FIFA has launched an anti-discrimination observer scheme for international matches. The new system will identify, and send observers to, high-risk matches among the 900-plus qualifiers for the 2018 World Cup. All 64 games at the finals will also be monitored. The system is being overseen by European anti-discrimination body FARE.

Manchester City's Yaya Touré attended the launch at Wembley on Tuesday 12th May and called for "radical sanctions" for countries with racist fans. "I have been in the situation where there have been monkey chants and it's difficult to deal with that," Touré said. "As sportsmen you want to continue to the end but when you hear something like that it hurts you and breaks you. You need to give them a radical sanction - paying a 20,000 fine is not enough; you need to do more."

Fifa's anti-discrimination monitoring service will cover high-risk matches among the 900 World Cup qualifiers as well as some friendlies. Trained monitors will report back to Fifa with their findings, enabling disciplinary action to be taken against offenders.

"Something has to be done," Touré said. "No messing. They have to understand that they need to change otherwise the sanction will be worse."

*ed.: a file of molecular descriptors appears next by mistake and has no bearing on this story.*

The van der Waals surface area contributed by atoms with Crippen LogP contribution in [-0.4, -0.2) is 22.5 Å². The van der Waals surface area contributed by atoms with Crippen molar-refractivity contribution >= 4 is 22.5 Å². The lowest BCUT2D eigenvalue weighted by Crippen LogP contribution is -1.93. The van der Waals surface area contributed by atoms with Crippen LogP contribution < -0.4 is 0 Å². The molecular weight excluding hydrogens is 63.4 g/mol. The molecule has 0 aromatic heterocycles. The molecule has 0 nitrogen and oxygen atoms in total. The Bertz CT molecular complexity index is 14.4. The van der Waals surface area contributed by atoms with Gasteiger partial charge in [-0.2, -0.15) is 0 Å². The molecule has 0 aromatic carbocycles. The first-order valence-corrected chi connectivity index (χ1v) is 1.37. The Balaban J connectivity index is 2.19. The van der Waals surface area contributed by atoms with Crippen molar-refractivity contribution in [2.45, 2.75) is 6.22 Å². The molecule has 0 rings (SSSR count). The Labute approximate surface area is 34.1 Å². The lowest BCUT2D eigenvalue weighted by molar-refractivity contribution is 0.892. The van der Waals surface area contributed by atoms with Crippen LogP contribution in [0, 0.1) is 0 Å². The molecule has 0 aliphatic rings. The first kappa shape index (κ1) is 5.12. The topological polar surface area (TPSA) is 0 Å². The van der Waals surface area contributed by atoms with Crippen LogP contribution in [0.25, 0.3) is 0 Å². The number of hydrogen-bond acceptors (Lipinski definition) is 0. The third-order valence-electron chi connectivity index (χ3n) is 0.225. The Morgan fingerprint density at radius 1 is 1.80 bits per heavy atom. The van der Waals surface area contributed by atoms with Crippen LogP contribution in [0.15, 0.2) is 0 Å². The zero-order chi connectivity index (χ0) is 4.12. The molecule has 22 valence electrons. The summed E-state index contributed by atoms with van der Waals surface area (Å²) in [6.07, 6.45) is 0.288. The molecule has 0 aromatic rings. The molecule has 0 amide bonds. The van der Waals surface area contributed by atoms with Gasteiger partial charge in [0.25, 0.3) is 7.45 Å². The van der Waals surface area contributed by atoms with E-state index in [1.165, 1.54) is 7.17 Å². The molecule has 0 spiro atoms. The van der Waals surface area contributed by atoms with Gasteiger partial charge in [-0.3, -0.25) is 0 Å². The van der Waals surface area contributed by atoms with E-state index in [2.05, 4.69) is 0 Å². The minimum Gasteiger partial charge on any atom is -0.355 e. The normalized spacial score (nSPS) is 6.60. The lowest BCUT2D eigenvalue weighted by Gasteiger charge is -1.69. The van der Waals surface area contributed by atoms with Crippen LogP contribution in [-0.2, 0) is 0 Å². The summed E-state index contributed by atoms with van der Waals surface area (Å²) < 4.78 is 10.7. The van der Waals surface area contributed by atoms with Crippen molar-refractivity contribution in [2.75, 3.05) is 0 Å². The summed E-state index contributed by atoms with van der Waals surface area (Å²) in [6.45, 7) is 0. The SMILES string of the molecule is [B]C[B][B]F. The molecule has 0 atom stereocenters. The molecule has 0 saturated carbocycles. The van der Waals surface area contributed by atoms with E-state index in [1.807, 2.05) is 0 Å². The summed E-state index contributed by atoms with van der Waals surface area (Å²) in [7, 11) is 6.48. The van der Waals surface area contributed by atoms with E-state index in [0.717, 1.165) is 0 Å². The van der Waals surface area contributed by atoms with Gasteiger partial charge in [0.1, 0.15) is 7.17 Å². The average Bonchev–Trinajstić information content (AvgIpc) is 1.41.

Jeffrey Webb, the Concacaf president who oversees the Fifa anti-racism taskforce set up in the wake of the storm over Sepp Blatter's insistence the problem could be solved with a handshake, was last summer critical of the time taken to set up the monitoring system.

The programme is being overseen by the European anti-discrimination body FARE, whose executive director, Piara Powar, said Russia needed urgently to improve its record.

"If there is evidence of discrimination this will be passed to Fifa and there will be associations who will be banned or play behind closed doors," said Powar. "There will be some pain as a result of this process but without that pain people will not really understand how they should be tackling these issues."

Howard Webb, the former World Cup final referee who is in charge of Premier League officials, also sits on the taskforce and said the introduction of independent observers would help remove some of the burden from match referees. "In the future that may evolve so that you have contact between the person in the stands and the officials," he said.

Under current rules, referees can ask for an announcement to be made asking for racist abuse to be stopped, then take players off the pitch and even abandon the match.

The Football Association director Heather Rabbatts, the chair of its inclusion advisory board, said England players would be given specific briefings on how to deal with racist abuse and the "chain of command" through which it should be reported.

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